Here is an often-repeated complaint we hear from test takers – Data Sufficiency questions that deal with number properties are very difficult to handle (even for people who find problem-solving number properties questions manageable)! They feel that such questions are time consuming and often involve too many cases.

Here is our advice – when solving number properties questions, imagine a number line. It reminds us that numbers behave differently “between 0 and 1”, “between -1 and 0”, “less than -1”, and “more than 1”, and that integers occur only at regular intervals and that there are infinite numbers in between them. The integers are, in turn, even and odd. Also, 0, 1 and -1 are special numbers, hence it is always a good idea to consider cases with them.

Let’s see how thinking along these lines can help us on a practice Data Sufficiency question:

*If a and b are non-zero integers, is a^b an integer?*

*Statement 1: b^a is negative*

*Statement 2: a^b is negative*

The answer to this problem does not lie in actually drawing a number line. The point is that we need to think along these lines: -1, 0, 1, ranges between them, integers, negatives-positives, even-odd, decimals and how each of these comes into play in this case.

What we know from the question stem is that *a* and *b* are non-zero integers, which means they occur at regular intervals on the number line. To answer the question, “Is *a*^*b* an integer?”, let’s first look at Statement 1:

*Statement 1: b^a is negative*

For a number to be negative, its base must be negative. But that is not enough – the exponent should not be an even integer. If the exponent is an even integer, the negative signs will cancel out. Since *a* and *b* are integers, if *a* is not an even integer, it must be an odd integer.

We know that the sign of the exponent is immaterial as far as the sign of the result is concerned (since *a*^(-*n*) is just 1/*a*^*n*). For *b*^*a* to be negative, then we know that *b* must be a negative integer and *a* must be an odd integer. Does this help us in deducing whether *a*^*b* is an integer? Not necessarily!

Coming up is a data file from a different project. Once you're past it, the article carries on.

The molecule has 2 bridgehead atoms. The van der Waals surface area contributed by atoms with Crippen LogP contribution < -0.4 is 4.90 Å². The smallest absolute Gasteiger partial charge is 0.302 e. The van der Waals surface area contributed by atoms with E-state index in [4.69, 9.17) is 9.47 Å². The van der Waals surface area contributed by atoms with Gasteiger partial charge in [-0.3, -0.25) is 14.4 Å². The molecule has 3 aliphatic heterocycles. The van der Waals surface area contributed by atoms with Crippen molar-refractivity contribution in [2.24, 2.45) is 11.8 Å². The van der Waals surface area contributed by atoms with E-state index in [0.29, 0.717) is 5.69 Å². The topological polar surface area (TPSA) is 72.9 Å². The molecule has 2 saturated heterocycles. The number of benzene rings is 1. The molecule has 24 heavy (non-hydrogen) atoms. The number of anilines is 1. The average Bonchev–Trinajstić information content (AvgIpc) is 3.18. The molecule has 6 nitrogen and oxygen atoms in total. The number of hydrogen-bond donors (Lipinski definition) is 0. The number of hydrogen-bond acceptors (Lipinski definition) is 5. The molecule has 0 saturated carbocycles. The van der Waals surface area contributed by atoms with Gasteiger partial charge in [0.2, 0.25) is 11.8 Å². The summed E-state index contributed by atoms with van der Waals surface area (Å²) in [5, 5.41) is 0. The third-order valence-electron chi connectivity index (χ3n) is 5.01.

If *b* is negative, say -2, *a*^(-2) = 1/*a*^2. *a* could be 1, in which case 1/*a*^2 = 1 (an integer), or *a* could be 3, in which case 1/*a*^2 = 1/9 (not an integer). Because there are two possible answers, this statement alone is not sufficient.

Let’s look at Statement 2:

*Statement 2: a^b is negative*

Again, the logic remains the same – for *a* number to be negative, its base must also be negative and the exponent should not be an even integer. If the exponent is an even integer, the negative signs will cancel out. Since *a* and *b* are integers, if *b* is not an even integer, it must be an odd integer. Again, we know that the sign of the exponent is immaterial as far as the sign of the result is concerned (since *a*^(-*n*) is just 1/*a*^*n*).

For *a*^*b* to be negative, then we know that a must be a negative integer and* b* must be an odd integer. *a* could be -1/-2/-3/-4… etc, and* b* could be 1/3/5… or -1/-3/-5.

If *a* = -1 and *b* = 1, then *a*^*b* = -1 (an integer). If* a* = -2 and *b* = -3, then *a*^*b* = (-2)^(-3) = 1/(-2)^3 = -1/8 (not an integer). This statement alone is also not sufficient.

We hope you see how we are using values of 1 and -1 to enumerate our cases. Now, let’s consider using both statements together:

*a* is a negative, odd integer, so it can take values such as -1, -3, -5, -7, …

*b* is a negative, odd integer too, so it can also take values such as -1, -3, -5, -7, …

If *a* = -1 and* b* = -1, then *a*^*b* = -1 (an integer)

If* a* = -3 and *b* = -3, then *a*^*b* = (-3)^(-3) = -1/27 (not an integer)

Even using both statements together, we do not know whether *a*^*b* is an integer or not. therefore, our answer is E.

Thinking of a number line and knowing what it represents will help you tackle many Data Sufficiency questions that are about number properties.

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*Karishma, a Computer Engineer with a keen interest in alternative Mathematical approaches, has mentored students in the continents of Asia, Europe and North America. She teaches the **GMAT** for Veritas Prep and regularly participates in content development projects such as this blog!*